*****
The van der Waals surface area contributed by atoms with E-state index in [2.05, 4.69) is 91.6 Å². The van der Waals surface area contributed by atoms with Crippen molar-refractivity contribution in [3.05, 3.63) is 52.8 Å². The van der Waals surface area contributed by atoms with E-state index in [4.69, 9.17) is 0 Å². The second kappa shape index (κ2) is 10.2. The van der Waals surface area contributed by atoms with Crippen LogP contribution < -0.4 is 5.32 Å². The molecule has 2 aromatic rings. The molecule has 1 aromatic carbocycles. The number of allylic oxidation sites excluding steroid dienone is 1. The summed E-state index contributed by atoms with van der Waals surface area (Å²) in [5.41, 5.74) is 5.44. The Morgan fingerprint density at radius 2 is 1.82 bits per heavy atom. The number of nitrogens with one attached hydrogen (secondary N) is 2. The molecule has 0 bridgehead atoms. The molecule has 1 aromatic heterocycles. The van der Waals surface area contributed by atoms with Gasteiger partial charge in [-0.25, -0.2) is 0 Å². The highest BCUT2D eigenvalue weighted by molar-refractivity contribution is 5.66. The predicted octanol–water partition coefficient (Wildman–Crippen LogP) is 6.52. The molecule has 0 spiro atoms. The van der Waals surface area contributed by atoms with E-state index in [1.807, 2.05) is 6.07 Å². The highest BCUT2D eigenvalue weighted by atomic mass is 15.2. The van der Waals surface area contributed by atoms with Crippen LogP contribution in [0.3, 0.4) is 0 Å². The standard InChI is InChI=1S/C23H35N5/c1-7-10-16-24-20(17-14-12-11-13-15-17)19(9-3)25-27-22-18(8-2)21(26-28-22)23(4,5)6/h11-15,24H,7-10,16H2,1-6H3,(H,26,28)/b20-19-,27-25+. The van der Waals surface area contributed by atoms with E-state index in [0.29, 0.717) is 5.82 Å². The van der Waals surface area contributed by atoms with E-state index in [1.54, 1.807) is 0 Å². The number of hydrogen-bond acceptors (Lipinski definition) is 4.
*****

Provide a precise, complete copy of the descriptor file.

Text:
The van der Waals surface area contributed by atoms with E-state index in [2.05, 4.69) is 91.6 Å². The van der Waals surface area contributed by atoms with Crippen molar-refractivity contribution in [3.05, 3.63) is 52.8 Å². The van der Waals surface area contributed by atoms with E-state index in [4.69, 9.17) is 0 Å². The second kappa shape index (κ2) is 10.2. The van der Waals surface area contributed by atoms with Crippen LogP contribution < -0.4 is 5.32 Å². The molecule has 2 aromatic rings. The molecule has 1 aromatic carbocycles. The number of allylic oxidation sites excluding steroid dienone is 1. The summed E-state index contributed by atoms with van der Waals surface area (Å²) in [5.41, 5.74) is 5.44. The Morgan fingerprint density at radius 2 is 1.82 bits per heavy atom. The number of nitrogens with one attached hydrogen (secondary N) is 2. The molecule has 0 bridgehead atoms. The molecule has 1 aromatic heterocycles. The van der Waals surface area contributed by atoms with Gasteiger partial charge in [-0.25, -0.2) is 0 Å². The highest BCUT2D eigenvalue weighted by molar-refractivity contribution is 5.66. The predicted octanol–water partition coefficient (Wildman–Crippen LogP) is 6.52. The molecule has 0 spiro atoms. The van der Waals surface area contributed by atoms with E-state index in [1.807, 2.05) is 6.07 Å². The highest BCUT2D eigenvalue weighted by atomic mass is 15.2. The van der Waals surface area contributed by atoms with Crippen LogP contribution in [0.3, 0.4) is 0 Å². The standard InChI is InChI=1S/C23H35N5/c1-7-10-16-24-20(17-14-12-11-13-15-17)19(9-3)25-27-22-18(8-2)21(26-28-22)23(4,5)6/h11-15,24H,7-10,16H2,1-6H3,(H,26,28)/b20-19-,27-25+. The van der Waals surface area contributed by atoms with E-state index in [0.29, 0.717) is 5.82 Å². The van der Waals surface area contributed by atoms with E-state index in [1.54, 1.807) is 0 Å². The number of hydrogen-bond acceptors (Lipinski definition) is 4.